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Dexter Fowler and other remaining free agents the Cleveland Indians should consider

The Indians could use another outfielder. It just so happens the outfield market is still wide open.

Jared Wickerham/Getty Images

The Cleveland Indians are done making moves in free agency. At least, that is what has been reported in the time since they made their last significant move in formalizing Mike Napoli’s contract. If the Indians truly are done, they may wind up selling themselves a bit short. There is no reason to make a huge trade and harm their future chances of winning, but what if they could snag another free agent for relatively cheap and help push themselves over the edge in 2015?

According to Ryan’s latest estimates, the Indians payroll for 2016 is currently set to be somewhere around $80.9 million after taking into account the $5 million owed to the Atlanta Braves (for Nick Swisher and Michael Bourn) and the $7.5 million they owe Chris Johnson while he vacations in Miami.

If the Indians have any intention to match their $86 million payroll from 2015, that means they have at least $5 million to play with. But hey, let’s be hypothetical. Let’s be optimistic, let’s shoot for the moon -- let’s say they have $8 million. That would put them at $88 million which would, admittedly, be the highest payroll for Cleveland since 2001’s $92 million roster, but this team is built to win now and for the next few years. If they can add another veteran or two for $8 million for a year I hope that extra couple million would not break the bank.

First and foremost, the Indians still need an outfielder. Rajai Davis is nice, but he is not an everyday option for the Tribe. Especially with Michael Brantley sidelined for at least a couple months to start 2016, it is important that the Indians have a deep outfield for next season. Right now they do not really have that; at best, they have a bunch of platoon possibilities, which may or not work out. Collin Cowgill pairs nicely with Lonnie Chisenhall in right field, but there is no true center fielder that can take everyday responsibilities unless you count Abraham Almonte. And you should not count solely on Abraham Almonte.

The biggest outfield option left is Dexter Fowler. He is coming off a one-year, $9.5 million deal with the Chicago Cubs. Last season was a career year for Fowler, who had a career-high 3.2 fWAR, and a career-high 17 home runs. Any other year his value seems like it would be out of the Indians range, but the outfield market is in such a state of flux right now that he could be a potential bargain. If he is asking to match, or come close to, the $9.5 million he made last year, that puts him out of even our hypothetical $88 million payroll range for the Indians, however.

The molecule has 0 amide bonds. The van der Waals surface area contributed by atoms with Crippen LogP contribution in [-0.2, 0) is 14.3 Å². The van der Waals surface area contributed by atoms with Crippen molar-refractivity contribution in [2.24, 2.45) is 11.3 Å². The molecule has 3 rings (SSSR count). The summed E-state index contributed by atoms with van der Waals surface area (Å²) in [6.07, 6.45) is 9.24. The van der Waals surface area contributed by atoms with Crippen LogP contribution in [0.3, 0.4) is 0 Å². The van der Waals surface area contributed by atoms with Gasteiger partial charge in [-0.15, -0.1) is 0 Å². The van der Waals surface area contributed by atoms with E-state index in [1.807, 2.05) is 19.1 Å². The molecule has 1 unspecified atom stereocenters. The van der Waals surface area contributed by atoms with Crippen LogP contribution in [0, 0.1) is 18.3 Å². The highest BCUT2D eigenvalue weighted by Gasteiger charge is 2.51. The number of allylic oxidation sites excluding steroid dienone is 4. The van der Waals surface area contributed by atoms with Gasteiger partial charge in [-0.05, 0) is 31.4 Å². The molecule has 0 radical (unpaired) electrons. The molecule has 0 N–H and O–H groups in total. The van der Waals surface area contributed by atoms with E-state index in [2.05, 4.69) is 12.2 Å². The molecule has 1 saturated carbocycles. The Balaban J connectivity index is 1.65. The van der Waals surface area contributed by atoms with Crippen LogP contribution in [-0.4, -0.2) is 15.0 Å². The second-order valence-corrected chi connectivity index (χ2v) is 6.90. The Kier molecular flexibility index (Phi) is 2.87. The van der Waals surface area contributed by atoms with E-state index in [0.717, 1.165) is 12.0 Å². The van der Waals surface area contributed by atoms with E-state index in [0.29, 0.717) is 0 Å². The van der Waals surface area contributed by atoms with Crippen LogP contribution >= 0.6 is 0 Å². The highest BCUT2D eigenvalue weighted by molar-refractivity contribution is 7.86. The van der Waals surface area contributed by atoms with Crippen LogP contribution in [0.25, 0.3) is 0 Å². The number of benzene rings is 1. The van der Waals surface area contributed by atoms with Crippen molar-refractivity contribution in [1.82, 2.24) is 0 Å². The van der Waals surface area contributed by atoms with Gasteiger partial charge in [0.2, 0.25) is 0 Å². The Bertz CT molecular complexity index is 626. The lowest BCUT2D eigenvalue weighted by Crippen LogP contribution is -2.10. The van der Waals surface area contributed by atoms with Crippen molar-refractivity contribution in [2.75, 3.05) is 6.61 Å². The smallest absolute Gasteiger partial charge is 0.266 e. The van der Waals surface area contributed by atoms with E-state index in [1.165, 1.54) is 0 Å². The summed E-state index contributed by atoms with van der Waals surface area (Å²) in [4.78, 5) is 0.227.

A cheaper option could be Austin Jackson, who is coming off a $7.7 million contract, but not a great offensive season, at least by his standards -- Jackson’s 94 wRC+ in 2015 was the third-lowest of his career. At only 28 years old, he is a player the Indians could even considering extended a two-year offer to if they do not feel that Bradley Zimmer, Clint Frazier, and/or Tyler Naquin will be effective next season.

Will Venable and Steve Pearce are two other outfielders that the Indians have showed interest in this offseason. Both could come relatively cheap and on short-term deals; two things the Indians are looking for right now.

Third base may or may not be a need, depending on how much you believe in Giovanny Urshela, but the Indians have shown heavy interest in Juan Uribe this offseason. Uribe would be a bat upgrade over Urshela, and his defense is not terribly far behind. He could likely be had for less than $5 million. Similarly, David Freese would be a sub-$5 million veteran option to fill-in at third base while Urshela develops in Triple-A or for the Indians buy time until Yandy Diaz is ready.

The Indians could still probably use a reliever, but they have signed so many low-cost relievers this offseason that I truly believe they will find someone useful in that pile of Ross Detwiler, Tom Gorzelanny, Joe Thatcher and Joba Chamberlain. As of now, the plan for 2016's bullpen is clear: throw everything at a wall and hope something sticks. Nothing left in the free agent market is worth throwing at a wall.